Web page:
Levy at the Daily Mail said the couple will spend about £20,000 a year sending Citizen George to prep school until age 13, and then about £30,000 a year sending him to a public school like the dreaded Eton College, academy to the British upper class, until age 18. (By the way: If you want to be an aristocrat you will have to get the terminology right; otherwise you will give yourself away as nouveau riche. In England, “prep” school is where you go until you are 13. And “public” school means private school.)
That’s £310,000, or about $475,000. Then, of course, there will be three years of university. Fortunately in England this isn’t quite the rip-off it is here in the U.S.A. For British students, tuition at, say, Cambridge University will cost £9,000 a year ($14,000), about half that of a private college here. And it’s only for three years instead of four, because in England your high school actually teaches you something.
Kate Middleton comes from a middle-class family but she had an elite education. She spent five years at a very exclusive private school, Marlborough, and four years at the premier Scottish university, St. Andrew’s. It is tempting to think you could skip the fancy education, on the grounds that if you’re leading a decadent aristocratic life you won’t need it anyway. But the purpose of the elite education is purely social. It is your induction into the club. Kate went to Marlborough so she could get into somewhere like St. Andrew’s, where she could meet a nice chap like Prince William. In Britain, the upper classes stop meeting new people at 22, and they all marry each other’s sisters and brothers. If you didn’t go to the right school, you’re doomed.
It is easy to feel superior about that system, but is it that far removed from the sentimentsPrinceton mom Susan Patton, who has advised Princeton gals to snag a Princeton hubby while they had a chance?

Clothes & accessories

I knew a bunch of upper class lads when I lived in England and they all seemed to wear jeans and rugby shirts, but if you want to kit yourself out in style you can head over to Savile Row and spend up to $3,000 or so for a suit. (I once spent $1,500 on a tailored suit from Gieves & Hawkes, No. 1 Savile Row, and I have to say it looks superb—even on me. Of course I never wear it. But getting measured is a great experience). Tailored British suits are distinguished from the typical American suit: They have slanted pockets, and nip in at the waist. The buttons on the sleeve undo, and of course they don't take a belt, as they are measured to your waist.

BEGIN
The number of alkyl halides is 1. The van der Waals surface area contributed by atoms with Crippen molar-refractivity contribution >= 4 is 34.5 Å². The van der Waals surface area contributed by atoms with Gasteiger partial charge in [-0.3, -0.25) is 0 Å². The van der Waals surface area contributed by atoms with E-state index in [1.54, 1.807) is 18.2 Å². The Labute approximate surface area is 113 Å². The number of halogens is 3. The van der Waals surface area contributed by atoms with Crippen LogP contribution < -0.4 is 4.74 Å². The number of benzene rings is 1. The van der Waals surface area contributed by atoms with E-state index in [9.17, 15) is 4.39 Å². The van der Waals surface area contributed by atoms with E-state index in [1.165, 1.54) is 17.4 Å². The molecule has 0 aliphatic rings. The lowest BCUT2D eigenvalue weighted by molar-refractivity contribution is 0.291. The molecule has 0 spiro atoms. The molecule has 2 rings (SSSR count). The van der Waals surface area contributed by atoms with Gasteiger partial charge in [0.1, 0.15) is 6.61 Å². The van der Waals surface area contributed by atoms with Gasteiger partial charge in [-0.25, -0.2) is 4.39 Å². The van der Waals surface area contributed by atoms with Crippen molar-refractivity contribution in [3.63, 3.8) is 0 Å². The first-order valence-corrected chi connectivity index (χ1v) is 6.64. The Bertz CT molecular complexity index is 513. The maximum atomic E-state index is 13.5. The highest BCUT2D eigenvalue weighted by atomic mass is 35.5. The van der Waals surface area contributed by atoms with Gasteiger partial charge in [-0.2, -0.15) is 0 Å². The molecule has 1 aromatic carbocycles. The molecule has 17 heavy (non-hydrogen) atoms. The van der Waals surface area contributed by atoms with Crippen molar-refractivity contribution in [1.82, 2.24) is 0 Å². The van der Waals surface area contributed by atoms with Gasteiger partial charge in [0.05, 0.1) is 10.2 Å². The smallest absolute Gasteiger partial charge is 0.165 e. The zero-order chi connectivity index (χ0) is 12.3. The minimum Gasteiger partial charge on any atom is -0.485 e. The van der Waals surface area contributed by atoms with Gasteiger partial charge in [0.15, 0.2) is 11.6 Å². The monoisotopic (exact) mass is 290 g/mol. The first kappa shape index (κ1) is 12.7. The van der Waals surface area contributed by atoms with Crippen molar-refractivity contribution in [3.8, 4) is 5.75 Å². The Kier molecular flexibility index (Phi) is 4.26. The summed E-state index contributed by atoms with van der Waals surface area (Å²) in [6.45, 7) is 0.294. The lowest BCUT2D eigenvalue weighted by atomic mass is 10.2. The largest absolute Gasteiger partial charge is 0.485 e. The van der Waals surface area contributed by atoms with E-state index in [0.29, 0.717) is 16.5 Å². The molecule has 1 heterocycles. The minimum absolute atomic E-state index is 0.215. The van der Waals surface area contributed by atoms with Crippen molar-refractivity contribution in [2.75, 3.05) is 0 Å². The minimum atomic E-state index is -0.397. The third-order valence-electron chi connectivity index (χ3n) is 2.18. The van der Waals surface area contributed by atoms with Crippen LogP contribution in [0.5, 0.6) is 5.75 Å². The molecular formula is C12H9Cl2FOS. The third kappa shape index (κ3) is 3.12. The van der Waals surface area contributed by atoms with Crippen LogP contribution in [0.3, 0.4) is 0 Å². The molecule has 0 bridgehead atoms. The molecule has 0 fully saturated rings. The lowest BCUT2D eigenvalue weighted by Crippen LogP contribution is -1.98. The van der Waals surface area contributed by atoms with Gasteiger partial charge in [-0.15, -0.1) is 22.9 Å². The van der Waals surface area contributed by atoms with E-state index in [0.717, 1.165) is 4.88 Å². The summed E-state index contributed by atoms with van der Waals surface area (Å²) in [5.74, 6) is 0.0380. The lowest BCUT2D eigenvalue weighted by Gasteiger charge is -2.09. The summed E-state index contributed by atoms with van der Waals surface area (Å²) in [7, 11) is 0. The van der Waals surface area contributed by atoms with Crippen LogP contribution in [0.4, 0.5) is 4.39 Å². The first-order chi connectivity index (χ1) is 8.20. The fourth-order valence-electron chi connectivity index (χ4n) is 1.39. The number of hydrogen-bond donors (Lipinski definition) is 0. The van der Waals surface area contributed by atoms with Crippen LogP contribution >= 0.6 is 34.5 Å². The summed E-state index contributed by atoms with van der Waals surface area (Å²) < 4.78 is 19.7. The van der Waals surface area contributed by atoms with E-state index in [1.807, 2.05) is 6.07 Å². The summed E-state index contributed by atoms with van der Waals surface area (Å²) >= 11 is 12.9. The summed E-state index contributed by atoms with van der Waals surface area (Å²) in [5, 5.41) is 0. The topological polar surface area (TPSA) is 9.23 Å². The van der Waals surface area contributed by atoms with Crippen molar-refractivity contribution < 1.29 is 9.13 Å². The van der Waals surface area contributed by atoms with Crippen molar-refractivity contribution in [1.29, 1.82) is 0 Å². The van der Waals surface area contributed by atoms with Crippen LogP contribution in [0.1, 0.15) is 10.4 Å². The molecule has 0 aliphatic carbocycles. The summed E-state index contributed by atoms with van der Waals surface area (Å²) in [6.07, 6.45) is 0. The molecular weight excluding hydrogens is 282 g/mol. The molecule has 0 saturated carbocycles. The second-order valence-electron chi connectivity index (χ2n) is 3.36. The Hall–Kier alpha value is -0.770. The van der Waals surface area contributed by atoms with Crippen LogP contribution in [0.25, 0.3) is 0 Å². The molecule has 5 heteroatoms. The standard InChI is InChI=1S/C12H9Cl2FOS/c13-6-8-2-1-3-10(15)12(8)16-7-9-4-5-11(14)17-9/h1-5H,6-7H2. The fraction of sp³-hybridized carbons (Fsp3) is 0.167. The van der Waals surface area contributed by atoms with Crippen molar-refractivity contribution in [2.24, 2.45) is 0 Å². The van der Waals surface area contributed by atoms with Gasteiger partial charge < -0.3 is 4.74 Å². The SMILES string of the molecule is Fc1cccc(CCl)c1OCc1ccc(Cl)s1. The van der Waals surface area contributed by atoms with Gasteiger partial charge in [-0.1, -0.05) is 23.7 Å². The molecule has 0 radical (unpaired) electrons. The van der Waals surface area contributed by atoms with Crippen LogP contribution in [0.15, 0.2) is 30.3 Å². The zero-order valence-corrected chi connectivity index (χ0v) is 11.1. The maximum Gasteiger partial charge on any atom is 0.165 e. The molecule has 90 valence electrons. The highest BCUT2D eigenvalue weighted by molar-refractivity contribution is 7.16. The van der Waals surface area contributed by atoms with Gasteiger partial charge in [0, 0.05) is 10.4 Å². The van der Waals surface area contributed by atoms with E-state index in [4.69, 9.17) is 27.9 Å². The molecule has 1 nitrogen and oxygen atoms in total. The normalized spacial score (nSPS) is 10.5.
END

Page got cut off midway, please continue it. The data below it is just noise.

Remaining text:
To do this thing in style you will also need handmade shoes. I’ve never had handmade shoes but I know one of the top managers at elite shoemaker Bontoni & Co., which makes them by hand in a village in Italy. Even the ready-to-wear shoes cost between $1,100 and $1,600 a pair, and the bespoke ones — fit for a prince — cost $6,500 a pair and upwards.
It is definitely cheaper being a male aristocrat than a female one. Imagine having to find the money for your own crown jewels. (Tiffany will sell you a tiara for $200,000 if you need one.) And if you wanted to change designer dresses as often as the Duchess of Cambridge, well, it would help to own Cornwall. 
Brett Arends is a MarketWatch columnist. Follow him on Twitter @BrettArends.

1 comment:

  1. If he has any brains at all he will change his name to the baby formerly known as Prince...

    ReplyDelete